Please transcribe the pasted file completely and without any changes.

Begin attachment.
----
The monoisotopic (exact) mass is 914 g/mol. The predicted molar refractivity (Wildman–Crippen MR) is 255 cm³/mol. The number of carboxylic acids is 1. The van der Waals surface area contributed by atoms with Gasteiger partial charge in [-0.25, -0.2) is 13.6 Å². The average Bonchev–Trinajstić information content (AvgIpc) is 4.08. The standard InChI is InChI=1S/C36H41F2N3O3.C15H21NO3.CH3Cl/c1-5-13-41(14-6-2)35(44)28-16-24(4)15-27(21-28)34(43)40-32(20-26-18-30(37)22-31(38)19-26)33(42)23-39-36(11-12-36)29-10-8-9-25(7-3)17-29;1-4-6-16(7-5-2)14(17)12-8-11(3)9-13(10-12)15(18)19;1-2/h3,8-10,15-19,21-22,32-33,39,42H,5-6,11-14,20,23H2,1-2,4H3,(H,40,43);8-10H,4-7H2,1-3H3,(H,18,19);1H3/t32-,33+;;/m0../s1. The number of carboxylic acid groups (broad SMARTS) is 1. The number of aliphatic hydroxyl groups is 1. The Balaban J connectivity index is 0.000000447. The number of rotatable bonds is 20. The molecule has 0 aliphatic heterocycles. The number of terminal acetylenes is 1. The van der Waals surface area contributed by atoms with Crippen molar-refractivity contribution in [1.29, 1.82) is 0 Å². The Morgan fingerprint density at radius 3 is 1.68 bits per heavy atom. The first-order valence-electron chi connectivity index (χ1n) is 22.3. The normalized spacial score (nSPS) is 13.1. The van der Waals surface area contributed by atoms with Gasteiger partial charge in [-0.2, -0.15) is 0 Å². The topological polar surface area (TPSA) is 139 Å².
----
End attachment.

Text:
The monoisotopic (exact) mass is 914 g/mol. The predicted molar refractivity (Wildman–Crippen MR) is 255 cm³/mol. The number of carboxylic acids is 1. The van der Waals surface area contributed by atoms with Gasteiger partial charge in [-0.25, -0.2) is 13.6 Å². The average Bonchev–Trinajstić information content (AvgIpc) is 4.08. The standard InChI is InChI=1S/C36H41F2N3O3.C15H21NO3.CH3Cl/c1-5-13-41(14-6-2)35(44)28-16-24(4)15-27(21-28)34(43)40-32(20-26-18-30(37)22-31(38)19-26)33(42)23-39-36(11-12-36)29-10-8-9-25(7-3)17-29;1-4-6-16(7-5-2)14(17)12-8-11(3)9-13(10-12)15(18)19;1-2/h3,8-10,15-19,21-22,32-33,39,42H,5-6,11-14,20,23H2,1-2,4H3,(H,40,43);8-10H,4-7H2,1-3H3,(H,18,19);1H3/t32-,33+;;/m0../s1. The number of carboxylic acid groups (broad SMARTS) is 1. The number of aliphatic hydroxyl groups is 1. The Balaban J connectivity index is 0.000000447. The number of rotatable bonds is 20. The molecule has 0 aliphatic heterocycles. The number of terminal acetylenes is 1. The van der Waals surface area contributed by atoms with Crippen molar-refractivity contribution in [1.29, 1.82) is 0 Å². The Morgan fingerprint density at radius 3 is 1.68 bits per heavy atom. The first-order valence-electron chi connectivity index (χ1n) is 22.3. The normalized spacial score (nSPS) is 13.1. The van der Waals surface area contributed by atoms with Gasteiger partial charge in [-0.2, -0.15) is 0 Å². The topological polar surface area (TPSA) is 139 Å².